Jefferson Airplane — Long John Silver

From 1972, this is the final Jefferson Airplane album (if you consider them the same band without Marty Balin, and if you discount the 1989 reunion album which I’ve never heard).

The cover of the “box” that could be assembled from the Long John Silver album cover

Similar to Bark, it’s mostly plodding, anthemic and grooveless. It doesn’t sound like anyone’s having any fun or playing loose. Jointly produced by a band that wasn’t getting along, once again everything is turned up to 10, and not to the benefit of the music. It sounds like what it is: a bunch of people playing apart. And when Grace’s lead vocals are from inside a can, they’re from another room, and always at top bellow.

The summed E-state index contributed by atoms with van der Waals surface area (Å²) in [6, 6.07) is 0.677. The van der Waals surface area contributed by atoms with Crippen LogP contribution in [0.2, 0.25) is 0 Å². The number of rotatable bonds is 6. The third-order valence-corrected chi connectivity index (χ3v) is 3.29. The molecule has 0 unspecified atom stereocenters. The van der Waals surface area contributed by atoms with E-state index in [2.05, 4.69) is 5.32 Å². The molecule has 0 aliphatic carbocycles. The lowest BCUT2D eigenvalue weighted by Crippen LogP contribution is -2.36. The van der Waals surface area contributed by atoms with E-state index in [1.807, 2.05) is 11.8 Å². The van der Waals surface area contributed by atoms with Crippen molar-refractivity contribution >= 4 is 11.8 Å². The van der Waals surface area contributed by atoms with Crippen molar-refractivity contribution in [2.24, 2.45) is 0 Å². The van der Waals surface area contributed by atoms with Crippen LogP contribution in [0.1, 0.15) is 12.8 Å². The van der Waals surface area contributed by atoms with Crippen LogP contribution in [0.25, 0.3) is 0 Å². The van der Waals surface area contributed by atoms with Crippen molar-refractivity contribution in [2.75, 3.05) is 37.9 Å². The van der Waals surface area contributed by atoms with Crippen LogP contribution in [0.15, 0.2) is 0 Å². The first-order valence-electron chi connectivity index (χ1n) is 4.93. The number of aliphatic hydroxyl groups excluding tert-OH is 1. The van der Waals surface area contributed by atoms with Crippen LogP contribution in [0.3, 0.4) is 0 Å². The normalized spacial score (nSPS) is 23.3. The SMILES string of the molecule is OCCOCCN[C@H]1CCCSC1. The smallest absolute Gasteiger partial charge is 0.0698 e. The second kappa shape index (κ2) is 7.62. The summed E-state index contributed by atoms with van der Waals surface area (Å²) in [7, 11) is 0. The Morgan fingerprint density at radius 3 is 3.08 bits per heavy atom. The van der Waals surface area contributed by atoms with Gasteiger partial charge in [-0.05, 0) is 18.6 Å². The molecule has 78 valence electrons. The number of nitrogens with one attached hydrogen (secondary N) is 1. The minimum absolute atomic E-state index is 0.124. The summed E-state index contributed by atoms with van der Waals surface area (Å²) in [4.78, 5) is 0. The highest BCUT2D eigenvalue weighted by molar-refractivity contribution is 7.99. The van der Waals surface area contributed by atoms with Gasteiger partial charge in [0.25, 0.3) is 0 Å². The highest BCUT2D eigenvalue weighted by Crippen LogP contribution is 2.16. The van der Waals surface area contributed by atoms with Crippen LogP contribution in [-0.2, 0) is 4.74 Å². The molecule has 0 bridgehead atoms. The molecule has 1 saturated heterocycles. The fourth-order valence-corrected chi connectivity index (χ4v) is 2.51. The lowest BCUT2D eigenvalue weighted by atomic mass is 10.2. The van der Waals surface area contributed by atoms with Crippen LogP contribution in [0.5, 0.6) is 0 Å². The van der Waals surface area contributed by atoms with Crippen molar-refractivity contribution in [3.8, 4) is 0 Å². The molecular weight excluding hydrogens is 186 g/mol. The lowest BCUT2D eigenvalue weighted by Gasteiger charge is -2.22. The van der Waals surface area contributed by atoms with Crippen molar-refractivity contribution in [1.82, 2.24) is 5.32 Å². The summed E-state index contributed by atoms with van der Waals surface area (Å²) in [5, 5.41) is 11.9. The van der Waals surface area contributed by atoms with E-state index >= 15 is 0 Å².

The cover is still cheeky for 1972, a cigar box that can actually be assembled into a box, obviously meant to store marijuana. I was over pot humor before I ever even used pot, so I appreciate the production energy this required, but otherwise it’s a lot of nothing.

I’m not sure when I got this, probably around 1980. It has received precious few plays. With the exception of “Eat Starch Mom,” nothing here ever made it onto my mix tapes, but I liked that song’s angry sarcastic energy at the time, and it’s still one of the better rockers. But this was the end of the Airplane.

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